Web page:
A fundamental lack of all processes either in use 01' suggested for the recovery of fatty oils from oil-bearing materials is that the separated oil requires refining prior to use.
The present invention as stated above is concerned with the recovery of substantially refined fatty oil directly from the source material.
The present invention is conveniently described in terms of processing cottonseeds although it is equally applicable to other oil-bearing materials such as soybeans, flaxseeds, peanuts, corn germ and the like, making such obvious changes in procedure as are required by the material being treated.
As mentioned above, it has been proposed before to extract oil-bearing seeds with liquefied, normally gaseous hydrocarbons such as propane and butane. This was suggested as long ago as 1928 by E. E. Reid in U. S. Patent No. 1,802,533. Additional innovations have been suggested by Rosenthal in U. S. Patent No. 2,254,245. It is apparent from this prior art that the principal advantage found by previous investigators of this type of solvent is the low temperature at which the solvent could be separated from the oil and meal compared with hexane, chlorinated hydrocarbons and alcohol. By maintaining the temperature below 80 F. while the solvent is in contact with the seed and not permitting the temperature to exceed 210 F. during the separation of the solvent from the oil, Rosenthal is able to produce a crude cottonseed oil which upon subsequent alkali refining and bleaching meets the specifications of a white oil. The present invention employs liquefied, normally gaseous hydrocarbons to extract the oil from oil-bearing materials such as cottonseeds, under novel conditions not described before with results that have not been achieved hitherto.
In order to extract the oil from materials such i as oilseeds, the cellular structure in which the oil is contained must be broken down to permit access of the solvent to the oil. When cottonseeds are extracted by conventional processes, they require delinting, dehulling, cracking and flaking prior to being contacted with the solvent. In some processes the meats are also cooked prior to flaking. The present process may utilize these conventional conditioning operations or may substitute any other procedure which will permit easy access of the solvent to the oil. One novel procedure which can be employed prepares the oil-bearing material for the extraction operation using liquefied, normally gaseous hydrocarbons as a process aid. While this procedure is not es sential to the achieving of the results described below, in some circumstances it permits substantial economies to be made.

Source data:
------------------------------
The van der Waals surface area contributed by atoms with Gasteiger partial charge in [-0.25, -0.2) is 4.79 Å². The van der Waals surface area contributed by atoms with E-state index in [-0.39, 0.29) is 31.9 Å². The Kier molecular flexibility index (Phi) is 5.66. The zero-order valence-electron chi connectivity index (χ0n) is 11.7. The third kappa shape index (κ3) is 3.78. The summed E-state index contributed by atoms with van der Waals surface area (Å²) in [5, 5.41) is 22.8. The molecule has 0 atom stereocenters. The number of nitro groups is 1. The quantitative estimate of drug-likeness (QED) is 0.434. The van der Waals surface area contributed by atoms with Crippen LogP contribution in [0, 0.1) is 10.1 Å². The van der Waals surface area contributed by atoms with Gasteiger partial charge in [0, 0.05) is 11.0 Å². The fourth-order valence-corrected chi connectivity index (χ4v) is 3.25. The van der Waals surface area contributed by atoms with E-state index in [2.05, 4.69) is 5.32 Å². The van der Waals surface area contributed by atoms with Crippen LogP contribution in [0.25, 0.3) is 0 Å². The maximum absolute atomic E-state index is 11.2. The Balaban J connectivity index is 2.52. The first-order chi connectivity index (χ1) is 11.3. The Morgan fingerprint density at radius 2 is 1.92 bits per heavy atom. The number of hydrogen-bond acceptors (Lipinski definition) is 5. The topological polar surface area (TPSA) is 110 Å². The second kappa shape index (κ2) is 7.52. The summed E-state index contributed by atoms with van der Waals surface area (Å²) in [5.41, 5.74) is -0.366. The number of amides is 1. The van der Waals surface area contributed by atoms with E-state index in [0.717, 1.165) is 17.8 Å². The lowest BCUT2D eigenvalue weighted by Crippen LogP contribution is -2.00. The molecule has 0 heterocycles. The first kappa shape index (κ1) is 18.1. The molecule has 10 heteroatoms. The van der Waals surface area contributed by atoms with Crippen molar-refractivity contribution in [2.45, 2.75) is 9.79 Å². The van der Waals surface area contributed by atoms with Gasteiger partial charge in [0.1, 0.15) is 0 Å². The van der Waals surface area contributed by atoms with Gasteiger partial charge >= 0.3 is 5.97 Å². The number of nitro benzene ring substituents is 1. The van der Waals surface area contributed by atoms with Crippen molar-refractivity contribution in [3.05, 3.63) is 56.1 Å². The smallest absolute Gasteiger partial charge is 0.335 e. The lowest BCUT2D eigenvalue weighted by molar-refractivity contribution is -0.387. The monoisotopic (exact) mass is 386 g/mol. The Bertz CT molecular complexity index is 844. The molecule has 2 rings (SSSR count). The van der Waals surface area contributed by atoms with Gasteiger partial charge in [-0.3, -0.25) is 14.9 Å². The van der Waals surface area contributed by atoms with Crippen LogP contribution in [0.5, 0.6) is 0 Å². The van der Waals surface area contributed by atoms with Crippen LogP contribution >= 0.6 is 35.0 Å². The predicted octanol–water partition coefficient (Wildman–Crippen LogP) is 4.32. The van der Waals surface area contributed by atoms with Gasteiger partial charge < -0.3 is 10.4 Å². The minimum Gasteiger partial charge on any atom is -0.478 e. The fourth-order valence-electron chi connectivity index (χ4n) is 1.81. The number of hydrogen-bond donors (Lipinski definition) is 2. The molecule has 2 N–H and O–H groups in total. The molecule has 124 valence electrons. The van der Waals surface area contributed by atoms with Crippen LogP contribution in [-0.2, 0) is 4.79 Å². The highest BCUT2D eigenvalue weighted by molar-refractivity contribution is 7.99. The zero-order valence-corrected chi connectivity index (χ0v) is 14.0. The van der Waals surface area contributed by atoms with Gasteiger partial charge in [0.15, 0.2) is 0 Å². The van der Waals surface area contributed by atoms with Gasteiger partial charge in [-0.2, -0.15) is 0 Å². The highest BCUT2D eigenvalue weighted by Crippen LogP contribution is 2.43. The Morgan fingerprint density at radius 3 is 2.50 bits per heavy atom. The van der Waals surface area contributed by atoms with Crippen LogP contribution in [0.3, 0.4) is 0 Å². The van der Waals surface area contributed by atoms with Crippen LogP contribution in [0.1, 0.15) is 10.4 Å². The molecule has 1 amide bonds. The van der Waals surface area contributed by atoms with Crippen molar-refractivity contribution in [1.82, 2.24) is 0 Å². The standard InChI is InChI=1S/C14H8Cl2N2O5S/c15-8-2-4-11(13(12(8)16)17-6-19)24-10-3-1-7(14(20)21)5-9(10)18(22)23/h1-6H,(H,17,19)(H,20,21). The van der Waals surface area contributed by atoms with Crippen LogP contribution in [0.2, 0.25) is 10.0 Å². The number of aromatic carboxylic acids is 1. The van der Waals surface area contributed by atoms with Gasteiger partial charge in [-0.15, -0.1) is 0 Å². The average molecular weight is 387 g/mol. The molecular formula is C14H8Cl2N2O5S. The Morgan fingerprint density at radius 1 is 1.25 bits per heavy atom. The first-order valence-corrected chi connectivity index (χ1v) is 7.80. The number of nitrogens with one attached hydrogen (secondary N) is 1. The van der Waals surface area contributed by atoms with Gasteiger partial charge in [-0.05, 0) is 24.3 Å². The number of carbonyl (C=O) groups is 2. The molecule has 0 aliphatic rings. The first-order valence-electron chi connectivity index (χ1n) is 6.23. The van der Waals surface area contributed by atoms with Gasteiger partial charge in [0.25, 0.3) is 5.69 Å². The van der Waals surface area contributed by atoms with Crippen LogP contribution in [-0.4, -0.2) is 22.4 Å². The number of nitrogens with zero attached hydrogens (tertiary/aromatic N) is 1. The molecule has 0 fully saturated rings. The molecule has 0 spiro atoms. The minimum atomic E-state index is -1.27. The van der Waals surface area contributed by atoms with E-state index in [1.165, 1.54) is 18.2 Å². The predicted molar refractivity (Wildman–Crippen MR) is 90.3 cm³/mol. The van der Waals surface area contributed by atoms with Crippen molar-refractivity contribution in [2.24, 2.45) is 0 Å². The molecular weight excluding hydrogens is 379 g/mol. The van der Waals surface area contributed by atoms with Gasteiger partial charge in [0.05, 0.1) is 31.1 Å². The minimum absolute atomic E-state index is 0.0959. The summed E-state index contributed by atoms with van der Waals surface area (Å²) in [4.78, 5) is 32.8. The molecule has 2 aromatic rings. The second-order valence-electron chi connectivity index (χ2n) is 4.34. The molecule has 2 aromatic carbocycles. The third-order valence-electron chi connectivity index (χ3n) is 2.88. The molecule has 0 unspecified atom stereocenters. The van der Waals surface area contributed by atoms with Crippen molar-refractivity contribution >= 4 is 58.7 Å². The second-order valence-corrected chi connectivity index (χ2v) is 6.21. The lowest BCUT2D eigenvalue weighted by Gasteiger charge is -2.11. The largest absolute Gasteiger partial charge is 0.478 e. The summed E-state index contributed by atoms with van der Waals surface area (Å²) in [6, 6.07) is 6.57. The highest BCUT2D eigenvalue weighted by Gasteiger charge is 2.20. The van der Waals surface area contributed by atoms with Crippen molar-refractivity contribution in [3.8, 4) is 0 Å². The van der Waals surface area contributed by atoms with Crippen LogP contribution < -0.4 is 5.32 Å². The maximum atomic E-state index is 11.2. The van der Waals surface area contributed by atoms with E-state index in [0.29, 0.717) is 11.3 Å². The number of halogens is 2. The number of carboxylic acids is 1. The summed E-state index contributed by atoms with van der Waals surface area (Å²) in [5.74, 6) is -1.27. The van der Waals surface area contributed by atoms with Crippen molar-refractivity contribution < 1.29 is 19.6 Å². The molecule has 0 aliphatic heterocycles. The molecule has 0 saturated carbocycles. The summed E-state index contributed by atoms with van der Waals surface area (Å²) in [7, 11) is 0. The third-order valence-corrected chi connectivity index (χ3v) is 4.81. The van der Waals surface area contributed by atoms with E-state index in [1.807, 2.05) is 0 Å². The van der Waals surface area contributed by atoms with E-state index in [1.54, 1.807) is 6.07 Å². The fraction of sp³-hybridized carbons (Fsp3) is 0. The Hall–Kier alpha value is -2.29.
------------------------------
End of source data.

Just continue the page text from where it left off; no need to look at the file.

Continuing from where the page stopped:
This novel method of preparing the oil-bearing material such as cottonseeds, employs the latent energy of liquefied, normally gaseous hydrocarbons to disintegrate the material. For example, cottonseed is preferably delinted and dehulled. The seed is then mixed with the liquefied solvent in a container or gun under pressure and preferably at a pressure greater than the pressure required to maintain the solvent in the liquid phase. By imposing the additional pressure on the solvent-seed mixture, the solvent penetrates the seed more rapidly and causes it to permeate the seed more thoroughly. The temperature can be maintained at any convenient level although it is preferred to have the seed-solvent mixture above room temperature. The seed-solvent mixture is then permitted to flow through a nozzle into a chamber maintained at a pressure substantially lower than the pressure prevailing at the inlet'of the nozzle. This causes the solvent to expand precipitously, thereby shattering the seed particles. The extent to which the seeds are shattered is controlled by varying the ratio of seed to expandible fluid and the ratio of pressure prior to the expansion and pressure after the mixture has passed through the nozzle. Although it is advantageous to comminute the seeds in this fashion, other methods of breaking down the cellular structure of the seeds can be used.
A unique feature of the present invention is that the extraction step of the process may readily be carried out irrespective of how finely divided the meal may be. If desired, and it usually is desirable, no solid particles will accompany the oil-solvent solution when it leaves the extraction step of the process. A major problem of all previous processes for the extraction of oils from oilseeds was keeping the production of fines to a minimum and devising means to handle those that formed. In the present process the handling of fines in the extraction step requires no additional equipment. Any fines produced irrespective of quantity or particle size will automatically accompany the meal.
The separation of the oil from the meal is carried out by introducing the conditioned meats into a vertical extraction .tower adapted for continuously contacting finely divided solids with a liquefied, normally gaseous hydrocarbon solvent preferably in a counter-current manner.